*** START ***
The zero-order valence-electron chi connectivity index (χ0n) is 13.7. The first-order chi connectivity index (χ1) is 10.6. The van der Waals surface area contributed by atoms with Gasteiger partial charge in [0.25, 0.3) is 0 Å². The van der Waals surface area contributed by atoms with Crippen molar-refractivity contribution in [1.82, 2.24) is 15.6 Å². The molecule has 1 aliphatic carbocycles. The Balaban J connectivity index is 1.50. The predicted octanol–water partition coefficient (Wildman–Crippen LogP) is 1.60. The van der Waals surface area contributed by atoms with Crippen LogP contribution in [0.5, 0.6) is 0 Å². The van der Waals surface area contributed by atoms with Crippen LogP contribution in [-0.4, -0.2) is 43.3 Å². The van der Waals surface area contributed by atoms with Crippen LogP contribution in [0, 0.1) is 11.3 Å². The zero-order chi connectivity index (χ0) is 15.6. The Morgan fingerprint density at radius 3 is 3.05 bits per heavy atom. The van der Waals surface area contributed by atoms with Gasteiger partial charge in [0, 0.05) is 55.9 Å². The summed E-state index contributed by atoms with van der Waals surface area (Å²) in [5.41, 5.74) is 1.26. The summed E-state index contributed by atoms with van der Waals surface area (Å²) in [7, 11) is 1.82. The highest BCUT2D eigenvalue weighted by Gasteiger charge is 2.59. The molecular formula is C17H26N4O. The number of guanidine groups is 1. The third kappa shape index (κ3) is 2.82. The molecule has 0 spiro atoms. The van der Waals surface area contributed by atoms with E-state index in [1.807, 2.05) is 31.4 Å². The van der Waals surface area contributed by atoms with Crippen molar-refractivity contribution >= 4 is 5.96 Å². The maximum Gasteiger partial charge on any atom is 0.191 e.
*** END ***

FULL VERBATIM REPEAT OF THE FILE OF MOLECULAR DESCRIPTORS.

The zero-order valence-electron chi connectivity index (χ0n) is 13.7. The first-order chi connectivity index (χ1) is 10.6. The van der Waals surface area contributed by atoms with Gasteiger partial charge in [0.25, 0.3) is 0 Å². The van der Waals surface area contributed by atoms with Crippen molar-refractivity contribution in [1.82, 2.24) is 15.6 Å². The molecule has 1 aliphatic carbocycles. The Balaban J connectivity index is 1.50. The predicted octanol–water partition coefficient (Wildman–Crippen LogP) is 1.60. The van der Waals surface area contributed by atoms with Crippen LogP contribution in [0.5, 0.6) is 0 Å². The van der Waals surface area contributed by atoms with Crippen LogP contribution in [-0.4, -0.2) is 43.3 Å². The van der Waals surface area contributed by atoms with Crippen LogP contribution in [0, 0.1) is 11.3 Å². The zero-order chi connectivity index (χ0) is 15.6. The Morgan fingerprint density at radius 3 is 3.05 bits per heavy atom. The van der Waals surface area contributed by atoms with Gasteiger partial charge in [0, 0.05) is 55.9 Å². The summed E-state index contributed by atoms with van der Waals surface area (Å²) in [5.41, 5.74) is 1.26. The summed E-state index contributed by atoms with van der Waals surface area (Å²) in [7, 11) is 1.82. The highest BCUT2D eigenvalue weighted by Gasteiger charge is 2.59. The molecular formula is C17H26N4O. The number of guanidine groups is 1. The third kappa shape index (κ3) is 2.82. The molecule has 0 spiro atoms. The van der Waals surface area contributed by atoms with E-state index in [1.807, 2.05) is 31.4 Å². The van der Waals surface area contributed by atoms with Crippen molar-refractivity contribution >= 4 is 5.96 Å². The maximum Gasteiger partial charge on any atom is 0.191 e.